The Federal Government has issued a Green Paper to inform the preparation of its Energy White Paper, which is due for release by the end of 2014. Partners Paul Kenny, Government Sector Leader, and Anna Collyer, Power and Utilities Sector Leader, provide an overview.
How does it affect you?
- The Green Paper provides an indication of the Government's current thinking on the strategic issues facing Australia's energy sector and the policy direction it intends to follow in seeking to address those issues.
- The policy settings that are developed through the Green Paper process, and the subsequent preparation of the Energy White Paper, will have important and long lasting implications for future investment in Australia's energy sector, future electricity prices, future gas market supply and gas market development, as well as the country's long-term energy security and its capacity to promote more energy diversity and innovation.
- The Green Paper provides an opportunity for stakeholders to influence these policy settings by making submissions on the policy directions outlined in the paper. Submissions are due by 4 November 2014, and the Energy White Paper is expected to be released in late 2014.
The Federal Government has committed to producing a new Energy White Paper by the end of 2014. The last Energy White Paper was released by the previous Labour Government in 2012, and, despite the relatively short time elapsed, there have been material changes since then in terms of both the market environment and policy orientation.
According to its Terms of Reference, the aim of the Energy White Paper is to outline a coherent, integrated and efficient regulatory and policy framework, stimulating sustainable growth, building community confidence in environmental safeguards and growing investment in the energy sector. This is intended to maintain downward pressure on costs while delivering greater certainty and security in supply.
Preparation of the White Paper is being led by the Department of Industry. The process commenced with the release of an Issues Paper in December 2013, in response to which the Government received more than 250 submissions from a wide cross-section of stakeholders and the community. The release of the Green Paper represents the next step in the process.
The Green Paper is organised around four key themes, which are said to emerge from submissions received in response to the Issues Paper, as well as consultation on the Eastern Australian Domestic Gas Market Study. These four themes are:
- Attracting investment – improving regulation, skills, labour productivity and supply chains to make Australia a preferred investment location.
- Putting downward pressure on electricity price rises – driving regulatory and market reform to constrain future price rises, and increased competition and consumer choice.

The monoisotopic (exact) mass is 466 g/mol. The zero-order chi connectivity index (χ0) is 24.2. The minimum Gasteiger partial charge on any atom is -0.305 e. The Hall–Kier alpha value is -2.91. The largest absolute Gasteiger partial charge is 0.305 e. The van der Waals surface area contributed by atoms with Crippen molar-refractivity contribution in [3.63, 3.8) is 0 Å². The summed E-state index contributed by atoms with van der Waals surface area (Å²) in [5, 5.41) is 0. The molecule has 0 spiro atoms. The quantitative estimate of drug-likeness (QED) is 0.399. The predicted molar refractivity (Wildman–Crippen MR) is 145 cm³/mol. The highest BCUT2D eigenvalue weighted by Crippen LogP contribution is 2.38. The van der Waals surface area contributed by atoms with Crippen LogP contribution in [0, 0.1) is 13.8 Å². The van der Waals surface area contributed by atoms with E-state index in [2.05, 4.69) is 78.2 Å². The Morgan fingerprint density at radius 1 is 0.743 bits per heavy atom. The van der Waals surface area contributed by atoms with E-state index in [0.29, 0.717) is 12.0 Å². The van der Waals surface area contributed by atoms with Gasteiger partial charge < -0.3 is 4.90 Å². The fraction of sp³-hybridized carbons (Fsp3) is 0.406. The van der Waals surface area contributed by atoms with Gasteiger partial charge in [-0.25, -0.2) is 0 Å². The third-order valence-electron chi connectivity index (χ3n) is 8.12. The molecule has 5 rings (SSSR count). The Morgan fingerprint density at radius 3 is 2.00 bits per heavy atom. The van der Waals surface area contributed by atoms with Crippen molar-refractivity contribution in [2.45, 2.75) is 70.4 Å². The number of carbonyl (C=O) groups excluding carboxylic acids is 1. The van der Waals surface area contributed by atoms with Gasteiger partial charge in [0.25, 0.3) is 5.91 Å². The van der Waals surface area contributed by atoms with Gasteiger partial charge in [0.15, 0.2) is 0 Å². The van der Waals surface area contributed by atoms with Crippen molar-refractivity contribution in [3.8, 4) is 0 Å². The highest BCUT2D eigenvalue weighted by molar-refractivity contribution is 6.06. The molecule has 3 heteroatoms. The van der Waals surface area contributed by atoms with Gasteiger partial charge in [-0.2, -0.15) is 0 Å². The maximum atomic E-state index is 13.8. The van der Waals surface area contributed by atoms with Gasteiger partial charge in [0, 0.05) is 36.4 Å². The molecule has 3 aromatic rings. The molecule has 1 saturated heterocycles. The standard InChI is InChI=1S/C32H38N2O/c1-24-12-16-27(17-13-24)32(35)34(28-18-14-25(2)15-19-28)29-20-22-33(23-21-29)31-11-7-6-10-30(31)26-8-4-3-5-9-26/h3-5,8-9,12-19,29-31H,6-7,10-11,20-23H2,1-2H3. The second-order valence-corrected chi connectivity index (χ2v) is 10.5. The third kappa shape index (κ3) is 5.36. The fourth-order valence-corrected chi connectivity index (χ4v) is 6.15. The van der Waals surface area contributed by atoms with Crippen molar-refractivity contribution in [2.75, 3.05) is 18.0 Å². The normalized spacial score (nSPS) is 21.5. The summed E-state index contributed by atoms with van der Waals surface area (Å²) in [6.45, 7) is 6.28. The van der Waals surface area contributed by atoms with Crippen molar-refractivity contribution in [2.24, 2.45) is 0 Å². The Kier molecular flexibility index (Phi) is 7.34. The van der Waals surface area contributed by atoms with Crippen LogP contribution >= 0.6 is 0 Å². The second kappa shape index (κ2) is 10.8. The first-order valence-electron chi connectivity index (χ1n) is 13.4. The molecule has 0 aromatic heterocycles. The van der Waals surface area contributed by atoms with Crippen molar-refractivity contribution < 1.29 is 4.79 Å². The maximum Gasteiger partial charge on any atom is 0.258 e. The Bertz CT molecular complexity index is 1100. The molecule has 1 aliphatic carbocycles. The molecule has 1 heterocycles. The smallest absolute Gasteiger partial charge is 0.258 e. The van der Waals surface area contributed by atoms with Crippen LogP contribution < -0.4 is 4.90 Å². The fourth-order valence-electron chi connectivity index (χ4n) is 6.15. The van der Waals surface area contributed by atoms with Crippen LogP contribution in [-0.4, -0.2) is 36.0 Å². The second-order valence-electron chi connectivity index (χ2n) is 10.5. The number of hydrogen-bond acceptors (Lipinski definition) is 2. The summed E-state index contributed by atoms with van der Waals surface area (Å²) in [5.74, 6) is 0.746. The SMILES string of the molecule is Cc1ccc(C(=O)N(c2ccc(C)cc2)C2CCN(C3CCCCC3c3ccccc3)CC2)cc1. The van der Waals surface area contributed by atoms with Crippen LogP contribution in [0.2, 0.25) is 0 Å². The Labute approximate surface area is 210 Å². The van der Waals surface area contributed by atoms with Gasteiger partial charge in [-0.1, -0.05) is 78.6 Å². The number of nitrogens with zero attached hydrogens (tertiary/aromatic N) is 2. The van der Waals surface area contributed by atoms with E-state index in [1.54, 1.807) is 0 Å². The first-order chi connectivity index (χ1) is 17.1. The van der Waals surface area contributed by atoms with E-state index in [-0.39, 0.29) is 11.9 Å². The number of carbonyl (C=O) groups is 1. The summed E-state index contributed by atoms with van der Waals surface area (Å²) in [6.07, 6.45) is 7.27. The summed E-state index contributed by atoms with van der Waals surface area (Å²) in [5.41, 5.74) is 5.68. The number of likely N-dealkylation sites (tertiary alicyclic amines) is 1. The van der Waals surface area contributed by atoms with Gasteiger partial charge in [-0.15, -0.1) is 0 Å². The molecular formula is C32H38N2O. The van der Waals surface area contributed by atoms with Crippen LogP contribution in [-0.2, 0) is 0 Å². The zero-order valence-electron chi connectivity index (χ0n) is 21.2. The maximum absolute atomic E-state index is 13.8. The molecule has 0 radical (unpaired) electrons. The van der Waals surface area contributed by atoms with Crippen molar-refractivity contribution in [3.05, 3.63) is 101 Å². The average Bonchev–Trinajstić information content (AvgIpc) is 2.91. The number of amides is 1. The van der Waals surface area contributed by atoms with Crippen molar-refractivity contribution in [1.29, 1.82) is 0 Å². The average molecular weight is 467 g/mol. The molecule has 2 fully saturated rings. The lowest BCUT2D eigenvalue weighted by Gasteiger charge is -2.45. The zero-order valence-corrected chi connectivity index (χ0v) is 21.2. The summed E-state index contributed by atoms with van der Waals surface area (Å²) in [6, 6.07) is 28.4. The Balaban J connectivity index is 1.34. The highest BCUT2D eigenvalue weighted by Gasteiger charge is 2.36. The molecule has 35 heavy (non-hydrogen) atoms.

- Gas supply and market development – bringing on more supply, an industry development strategy for unconventional gas, as well as further work on an overall gas market development plan.
- Future energy supply – securing reliable and affordable energy in a technology-neutral way that could also help to lower emissions.
The Green Paper provides an overview of the existing energy policy programs and commitments in each of these areas, indicates the broad direction of reform, and highlights the way in which other government programs, processes and reviews currently underway may impact on, or interact with, the key themes. These include the Warburton Review of the Renewable Energy Target, the Harper Competition Policy Review, and proposed labour market reforms, among a number of others.
For each of the four key themes, the Green Paper identifies the goals that the Government believes should shape policy and sets out the actions the Government is currently pursuing or which are proposed to advance those goals. It invites comments on ways the goals could be achieved.
For the most part, the Green Paper provides an indication of the direction of reform rather than specific new policy proposals. The following provides a high-level summary, focusing in particular on areas where new initiatives have been flagged.
The Green Paper highlights the importance of Australia's energy resources in underpinning domestic energy supply and the country's position as a major energy exporter. The paper outlines the potential for future growth across the key areas of coal, uranium, offshore oil and gas, coal seam gas (in particular, its important role in meeting Australia's LNG export commitments), and Australia's renewable energy resources, including wind, solar, geothermal, hydro, wave, tidal and biomass.
The following goals are identified as being critical to attracting future energy resources investment: